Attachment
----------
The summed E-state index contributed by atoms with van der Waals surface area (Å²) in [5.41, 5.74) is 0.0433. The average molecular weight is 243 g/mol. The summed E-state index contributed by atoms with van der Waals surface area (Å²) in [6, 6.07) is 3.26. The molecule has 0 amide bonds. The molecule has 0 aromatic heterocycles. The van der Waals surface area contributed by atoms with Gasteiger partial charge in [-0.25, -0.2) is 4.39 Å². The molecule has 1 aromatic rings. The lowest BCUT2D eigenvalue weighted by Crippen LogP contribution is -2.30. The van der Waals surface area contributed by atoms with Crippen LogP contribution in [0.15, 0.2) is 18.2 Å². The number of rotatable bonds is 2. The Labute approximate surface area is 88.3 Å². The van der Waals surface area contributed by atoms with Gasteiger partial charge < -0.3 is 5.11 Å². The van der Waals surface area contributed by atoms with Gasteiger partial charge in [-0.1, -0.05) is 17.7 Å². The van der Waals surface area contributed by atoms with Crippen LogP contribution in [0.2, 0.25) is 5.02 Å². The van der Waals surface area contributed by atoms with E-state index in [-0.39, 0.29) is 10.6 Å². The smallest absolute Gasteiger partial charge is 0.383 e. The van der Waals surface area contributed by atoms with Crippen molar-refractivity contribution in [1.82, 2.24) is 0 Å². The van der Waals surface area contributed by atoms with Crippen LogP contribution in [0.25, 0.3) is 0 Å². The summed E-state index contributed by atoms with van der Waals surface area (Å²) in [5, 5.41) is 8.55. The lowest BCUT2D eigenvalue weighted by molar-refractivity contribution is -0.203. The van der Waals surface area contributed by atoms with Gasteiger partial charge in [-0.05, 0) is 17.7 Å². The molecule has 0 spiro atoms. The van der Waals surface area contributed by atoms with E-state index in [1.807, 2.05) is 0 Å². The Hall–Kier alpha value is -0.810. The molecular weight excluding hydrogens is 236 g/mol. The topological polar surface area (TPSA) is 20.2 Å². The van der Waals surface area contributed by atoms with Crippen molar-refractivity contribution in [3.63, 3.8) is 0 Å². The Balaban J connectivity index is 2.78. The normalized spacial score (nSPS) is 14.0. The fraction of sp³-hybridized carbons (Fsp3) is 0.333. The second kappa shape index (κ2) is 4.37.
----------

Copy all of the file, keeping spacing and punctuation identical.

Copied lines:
The summed E-state index contributed by atoms with van der Waals surface area (Å²) in [5.41, 5.74) is 0.0433. The average molecular weight is 243 g/mol. The summed E-state index contributed by atoms with van der Waals surface area (Å²) in [6, 6.07) is 3.26. The molecule has 0 amide bonds. The molecule has 0 aromatic heterocycles. The van der Waals surface area contributed by atoms with Gasteiger partial charge in [-0.25, -0.2) is 4.39 Å². The molecule has 1 aromatic rings. The lowest BCUT2D eigenvalue weighted by Crippen LogP contribution is -2.30. The van der Waals surface area contributed by atoms with Crippen LogP contribution in [0.15, 0.2) is 18.2 Å². The number of rotatable bonds is 2. The Labute approximate surface area is 88.3 Å². The van der Waals surface area contributed by atoms with Gasteiger partial charge < -0.3 is 5.11 Å². The van der Waals surface area contributed by atoms with Gasteiger partial charge in [-0.1, -0.05) is 17.7 Å². The van der Waals surface area contributed by atoms with Crippen LogP contribution in [0.2, 0.25) is 5.02 Å². The van der Waals surface area contributed by atoms with E-state index in [-0.39, 0.29) is 10.6 Å². The smallest absolute Gasteiger partial charge is 0.383 e. The van der Waals surface area contributed by atoms with Crippen molar-refractivity contribution in [1.82, 2.24) is 0 Å². The van der Waals surface area contributed by atoms with Crippen LogP contribution in [0.25, 0.3) is 0 Å². The summed E-state index contributed by atoms with van der Waals surface area (Å²) in [5, 5.41) is 8.55. The lowest BCUT2D eigenvalue weighted by molar-refractivity contribution is -0.203. The van der Waals surface area contributed by atoms with Gasteiger partial charge in [-0.05, 0) is 17.7 Å². The molecule has 0 spiro atoms. The van der Waals surface area contributed by atoms with E-state index in [1.807, 2.05) is 0 Å². The Hall–Kier alpha value is -0.810. The molecular weight excluding hydrogens is 236 g/mol. The topological polar surface area (TPSA) is 20.2 Å². The van der Waals surface area contributed by atoms with Crippen molar-refractivity contribution in [3.63, 3.8) is 0 Å². The Balaban J connectivity index is 2.78. The normalized spacial score (nSPS) is 14.0. The fraction of sp³-hybridized carbons (Fsp3) is 0.333. The second kappa shape index (κ2) is 4.37.